Balancing Work and Care in the Post-Soviet Russian Labor Market
Female employment rates in Russia have declined substantially since the end of the Soviet period. At the same time, there has been pronounced change in policies enabling women to balance work and family, or “familial policies.” The availability of child care has contracted sharply, and long maternity and parental leaves have been introduced. This paper describes these changes within the context of Russia in transition, and explores the effect of child care and leave policy on women’s employment using the Russian Longitudinal Monitoring Survey. We conclude that, over the longer-term, women are more likely to remain employed if they work for enterprises which provide child care and maternity leaves. Yet new, private enterprises are less likely to provide such leaves, painting a somewhat bleak picture of the long-term employment prospects for women in Russia.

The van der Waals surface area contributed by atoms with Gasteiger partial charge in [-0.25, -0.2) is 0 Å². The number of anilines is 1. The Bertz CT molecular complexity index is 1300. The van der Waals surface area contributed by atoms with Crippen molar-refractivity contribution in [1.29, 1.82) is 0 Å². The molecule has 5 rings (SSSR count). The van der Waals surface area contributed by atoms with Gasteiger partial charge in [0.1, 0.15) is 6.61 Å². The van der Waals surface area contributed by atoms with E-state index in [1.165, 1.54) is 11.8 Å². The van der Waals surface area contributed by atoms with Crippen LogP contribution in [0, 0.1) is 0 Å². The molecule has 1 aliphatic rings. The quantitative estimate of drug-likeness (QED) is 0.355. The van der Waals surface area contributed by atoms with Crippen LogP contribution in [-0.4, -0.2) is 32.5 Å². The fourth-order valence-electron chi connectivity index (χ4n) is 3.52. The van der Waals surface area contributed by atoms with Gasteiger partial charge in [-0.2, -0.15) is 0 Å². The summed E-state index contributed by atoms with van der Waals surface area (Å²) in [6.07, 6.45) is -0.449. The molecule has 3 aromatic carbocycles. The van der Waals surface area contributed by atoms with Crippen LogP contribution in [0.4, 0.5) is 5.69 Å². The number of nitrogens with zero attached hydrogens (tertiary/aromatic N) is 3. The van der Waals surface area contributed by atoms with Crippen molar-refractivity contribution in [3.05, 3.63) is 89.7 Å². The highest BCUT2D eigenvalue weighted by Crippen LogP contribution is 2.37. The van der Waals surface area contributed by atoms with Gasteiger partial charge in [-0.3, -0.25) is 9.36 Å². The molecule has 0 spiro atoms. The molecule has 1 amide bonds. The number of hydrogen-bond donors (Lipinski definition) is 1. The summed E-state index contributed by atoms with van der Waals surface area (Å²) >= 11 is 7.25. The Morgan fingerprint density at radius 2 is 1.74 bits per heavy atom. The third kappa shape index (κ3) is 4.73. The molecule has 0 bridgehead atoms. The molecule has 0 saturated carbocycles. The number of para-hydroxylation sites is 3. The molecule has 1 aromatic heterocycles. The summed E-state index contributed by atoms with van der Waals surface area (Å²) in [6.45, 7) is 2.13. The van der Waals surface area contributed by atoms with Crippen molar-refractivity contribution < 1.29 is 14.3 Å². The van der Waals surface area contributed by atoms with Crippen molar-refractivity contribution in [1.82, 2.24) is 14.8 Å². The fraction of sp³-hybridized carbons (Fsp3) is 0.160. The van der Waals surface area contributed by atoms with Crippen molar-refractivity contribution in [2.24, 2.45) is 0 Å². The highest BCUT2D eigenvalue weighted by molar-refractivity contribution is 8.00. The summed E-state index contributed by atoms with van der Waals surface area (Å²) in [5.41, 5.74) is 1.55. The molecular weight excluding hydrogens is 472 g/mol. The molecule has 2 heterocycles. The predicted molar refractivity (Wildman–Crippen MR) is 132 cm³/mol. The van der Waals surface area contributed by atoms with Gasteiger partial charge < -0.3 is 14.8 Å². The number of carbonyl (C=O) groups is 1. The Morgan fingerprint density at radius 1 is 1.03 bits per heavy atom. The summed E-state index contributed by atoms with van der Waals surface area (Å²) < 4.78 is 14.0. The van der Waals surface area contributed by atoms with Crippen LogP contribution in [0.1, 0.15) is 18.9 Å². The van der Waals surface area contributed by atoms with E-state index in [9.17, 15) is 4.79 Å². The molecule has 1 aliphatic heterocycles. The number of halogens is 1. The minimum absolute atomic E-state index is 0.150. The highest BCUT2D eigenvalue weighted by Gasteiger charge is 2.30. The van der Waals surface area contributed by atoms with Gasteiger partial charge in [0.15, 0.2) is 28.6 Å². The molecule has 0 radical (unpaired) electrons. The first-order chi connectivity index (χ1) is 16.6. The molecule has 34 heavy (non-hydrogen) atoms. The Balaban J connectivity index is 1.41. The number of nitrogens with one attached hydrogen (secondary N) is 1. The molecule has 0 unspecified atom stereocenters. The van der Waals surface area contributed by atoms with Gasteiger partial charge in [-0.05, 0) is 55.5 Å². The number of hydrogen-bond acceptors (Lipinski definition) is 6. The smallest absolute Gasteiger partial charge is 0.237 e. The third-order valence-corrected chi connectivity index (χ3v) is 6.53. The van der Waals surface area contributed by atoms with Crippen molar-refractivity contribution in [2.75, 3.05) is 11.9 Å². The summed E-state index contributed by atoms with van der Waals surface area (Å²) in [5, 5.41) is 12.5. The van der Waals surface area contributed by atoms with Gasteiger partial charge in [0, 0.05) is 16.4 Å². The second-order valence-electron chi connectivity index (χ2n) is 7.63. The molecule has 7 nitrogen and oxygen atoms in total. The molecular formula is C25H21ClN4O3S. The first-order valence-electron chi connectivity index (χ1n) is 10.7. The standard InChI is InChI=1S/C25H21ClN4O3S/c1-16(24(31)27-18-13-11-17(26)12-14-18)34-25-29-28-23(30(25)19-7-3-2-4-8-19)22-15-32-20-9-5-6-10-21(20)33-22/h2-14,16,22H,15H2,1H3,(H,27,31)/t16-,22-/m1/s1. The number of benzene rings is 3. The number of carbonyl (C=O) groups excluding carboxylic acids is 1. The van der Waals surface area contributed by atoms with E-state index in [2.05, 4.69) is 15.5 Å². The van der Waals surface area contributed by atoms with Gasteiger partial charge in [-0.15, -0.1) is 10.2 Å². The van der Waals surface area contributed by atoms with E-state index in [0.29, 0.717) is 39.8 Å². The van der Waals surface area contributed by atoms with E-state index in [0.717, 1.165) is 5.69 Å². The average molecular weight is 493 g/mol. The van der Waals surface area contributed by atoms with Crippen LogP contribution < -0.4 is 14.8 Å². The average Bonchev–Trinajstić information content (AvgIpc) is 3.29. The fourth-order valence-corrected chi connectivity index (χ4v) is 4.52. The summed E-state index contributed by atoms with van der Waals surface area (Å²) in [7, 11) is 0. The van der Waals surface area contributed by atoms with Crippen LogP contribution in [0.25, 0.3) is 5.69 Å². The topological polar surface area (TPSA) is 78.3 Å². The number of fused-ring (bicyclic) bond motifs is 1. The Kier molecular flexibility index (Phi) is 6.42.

|Keywords||Russia, transition, maternity/parental leave, child care, women’s employment.|
|JEL||Time Allocation and Labor Supply (jel J22), Factor and Product Markets; Industry Studies; Population (jel P23), Consumer Economics; Health, Education, Welfare, and Poverty (jel P36)|
|Publisher||Department of Economics|
|Series||Carleton Economic Papers|
Teplova, Tatyana, & Woolley, F. (2005). Balancing Work and Care in the Post-Soviet Russian Labor Market (No. CEP 05-04). Carleton Economic Papers. Department of Economics.